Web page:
Drone technology could hold the key

ADVANCEMENTS in drone technology could hold the key to affordably combating the State’s wild radish herbicide resistance issues.

That was the message from Planfarm consultant and Australian Herbicide Resistance Initiative (AHRI) leader of communications Peter Newman, who presented at the Society of Precision Agriculture Australia (SPAA) Corrigin Precision Agriculture Expo last Thursday.

Peter Newman.

Peter Newman.

Mr Newman has more than 20 years’ experience researching wild radish management and was one of last year’s recipients of the Council of Grain Grower Organisation’s (COGGO) Piper Award.

He is using funding through the award to explore the possibility of using drone technology to pinpoint green weeds in green crops to patch spray.

Mr Newman said although the State had made significant progress in tackling wild radish problems, Western Australian growers were still spending thousands of dollars managing the weed.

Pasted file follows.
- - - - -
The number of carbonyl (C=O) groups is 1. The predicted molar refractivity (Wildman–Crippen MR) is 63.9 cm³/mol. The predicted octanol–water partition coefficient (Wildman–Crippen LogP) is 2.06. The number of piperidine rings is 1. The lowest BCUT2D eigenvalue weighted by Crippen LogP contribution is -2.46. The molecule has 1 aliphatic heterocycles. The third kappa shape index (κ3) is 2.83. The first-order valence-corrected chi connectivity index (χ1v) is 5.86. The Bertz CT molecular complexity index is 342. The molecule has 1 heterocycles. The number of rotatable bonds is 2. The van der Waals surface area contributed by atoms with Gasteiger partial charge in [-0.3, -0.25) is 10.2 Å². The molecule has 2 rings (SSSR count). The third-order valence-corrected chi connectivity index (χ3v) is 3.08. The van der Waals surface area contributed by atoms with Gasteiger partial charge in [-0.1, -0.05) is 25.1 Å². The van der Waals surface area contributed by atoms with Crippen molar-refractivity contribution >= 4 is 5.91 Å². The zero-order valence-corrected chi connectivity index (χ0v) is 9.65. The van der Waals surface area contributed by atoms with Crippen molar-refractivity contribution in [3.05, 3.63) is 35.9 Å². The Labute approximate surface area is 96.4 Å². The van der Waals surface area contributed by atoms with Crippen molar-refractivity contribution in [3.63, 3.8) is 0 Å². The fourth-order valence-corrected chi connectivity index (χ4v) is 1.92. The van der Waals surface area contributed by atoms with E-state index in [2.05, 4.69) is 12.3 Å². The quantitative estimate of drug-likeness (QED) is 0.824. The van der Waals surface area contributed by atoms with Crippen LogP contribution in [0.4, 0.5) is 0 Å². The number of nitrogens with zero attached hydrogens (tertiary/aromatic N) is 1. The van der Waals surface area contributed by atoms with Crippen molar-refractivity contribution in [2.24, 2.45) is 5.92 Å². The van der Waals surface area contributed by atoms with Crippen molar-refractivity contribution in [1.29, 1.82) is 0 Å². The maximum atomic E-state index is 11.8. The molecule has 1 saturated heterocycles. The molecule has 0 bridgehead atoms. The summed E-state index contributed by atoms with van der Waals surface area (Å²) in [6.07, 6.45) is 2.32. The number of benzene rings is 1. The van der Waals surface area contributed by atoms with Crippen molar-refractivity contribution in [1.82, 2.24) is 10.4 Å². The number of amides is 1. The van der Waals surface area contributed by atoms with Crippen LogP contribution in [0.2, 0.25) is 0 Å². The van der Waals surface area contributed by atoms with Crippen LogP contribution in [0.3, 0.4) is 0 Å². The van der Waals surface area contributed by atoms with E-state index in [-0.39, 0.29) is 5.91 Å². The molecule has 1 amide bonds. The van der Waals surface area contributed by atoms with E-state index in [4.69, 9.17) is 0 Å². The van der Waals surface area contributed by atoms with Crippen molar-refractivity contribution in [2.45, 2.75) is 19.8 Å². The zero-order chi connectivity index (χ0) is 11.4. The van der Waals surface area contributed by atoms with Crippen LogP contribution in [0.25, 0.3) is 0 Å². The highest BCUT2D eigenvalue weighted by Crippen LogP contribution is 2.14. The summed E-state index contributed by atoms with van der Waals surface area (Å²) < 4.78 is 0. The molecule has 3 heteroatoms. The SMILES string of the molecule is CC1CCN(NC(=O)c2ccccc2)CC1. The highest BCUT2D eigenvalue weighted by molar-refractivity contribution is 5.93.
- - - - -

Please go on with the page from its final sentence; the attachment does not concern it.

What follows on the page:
“We’ve still got wild radish but we’ve just got it in a few plants per metre, or even in some cases a few plants per hectare and the last few wild radish are costing us a fortune,” Mr Newman said.

“It occurred to me that we’ve beaten this weed in terms of numbers, but the last few are really resistant so how can we mop up these last few and save farmers money while fixing a resistant weed problem?

“It led me down the line of using drones and patch spraying to see if we could do it.” 

The dream – according to Mr Newman – is to fly a drone over an entire cropping program within one day, taking images to pinpoint the exact location of the weeds.

From there, a prescription map would be manufactured and weed-affected patches sprayed with the required herbicide.

“We’ll turn up, fly it (drone), we’ll crunch the data and then give you a prescription map a day or two later and you can go out with your existing machinery and save yourself time and money.”